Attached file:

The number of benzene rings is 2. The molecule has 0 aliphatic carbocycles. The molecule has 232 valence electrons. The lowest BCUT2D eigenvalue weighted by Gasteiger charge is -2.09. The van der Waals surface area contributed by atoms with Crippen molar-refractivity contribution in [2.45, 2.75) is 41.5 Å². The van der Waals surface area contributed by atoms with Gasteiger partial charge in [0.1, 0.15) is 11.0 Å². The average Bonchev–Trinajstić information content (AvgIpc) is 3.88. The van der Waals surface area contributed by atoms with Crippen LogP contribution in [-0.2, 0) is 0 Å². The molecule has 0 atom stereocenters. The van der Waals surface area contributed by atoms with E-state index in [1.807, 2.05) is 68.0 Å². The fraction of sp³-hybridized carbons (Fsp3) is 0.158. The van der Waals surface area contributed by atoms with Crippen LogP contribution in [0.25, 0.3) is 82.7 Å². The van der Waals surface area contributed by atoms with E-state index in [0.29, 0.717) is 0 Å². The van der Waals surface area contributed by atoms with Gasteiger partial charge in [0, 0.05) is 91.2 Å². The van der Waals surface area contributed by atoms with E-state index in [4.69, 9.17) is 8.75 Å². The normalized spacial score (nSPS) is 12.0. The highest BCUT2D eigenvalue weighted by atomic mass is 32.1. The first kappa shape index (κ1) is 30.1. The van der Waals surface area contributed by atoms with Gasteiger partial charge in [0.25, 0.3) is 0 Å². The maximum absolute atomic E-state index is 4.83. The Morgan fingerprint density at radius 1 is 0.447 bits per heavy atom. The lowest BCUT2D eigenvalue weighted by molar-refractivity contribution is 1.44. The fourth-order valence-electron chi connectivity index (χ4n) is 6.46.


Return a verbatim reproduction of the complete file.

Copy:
The number of benzene rings is 2. The molecule has 0 aliphatic carbocycles. The molecule has 232 valence electrons. The lowest BCUT2D eigenvalue weighted by Gasteiger charge is -2.09. The van der Waals surface area contributed by atoms with Crippen molar-refractivity contribution in [2.45, 2.75) is 41.5 Å². The van der Waals surface area contributed by atoms with Gasteiger partial charge in [0.1, 0.15) is 11.0 Å². The average Bonchev–Trinajstić information content (AvgIpc) is 3.88. The van der Waals surface area contributed by atoms with Crippen LogP contribution in [-0.2, 0) is 0 Å². The molecule has 0 atom stereocenters. The van der Waals surface area contributed by atoms with E-state index in [1.807, 2.05) is 68.0 Å². The fraction of sp³-hybridized carbons (Fsp3) is 0.158. The van der Waals surface area contributed by atoms with Crippen LogP contribution in [0.25, 0.3) is 82.7 Å². The van der Waals surface area contributed by atoms with E-state index in [0.29, 0.717) is 0 Å². The van der Waals surface area contributed by atoms with Gasteiger partial charge in [0, 0.05) is 91.2 Å². The van der Waals surface area contributed by atoms with E-state index in [4.69, 9.17) is 8.75 Å². The normalized spacial score (nSPS) is 12.0. The highest BCUT2D eigenvalue weighted by atomic mass is 32.1. The first kappa shape index (κ1) is 30.1. The van der Waals surface area contributed by atoms with Gasteiger partial charge in [0.25, 0.3) is 0 Å². The maximum absolute atomic E-state index is 4.83. The Morgan fingerprint density at radius 1 is 0.447 bits per heavy atom. The lowest BCUT2D eigenvalue weighted by molar-refractivity contribution is 1.44. The fourth-order valence-electron chi connectivity index (χ4n) is 6.46.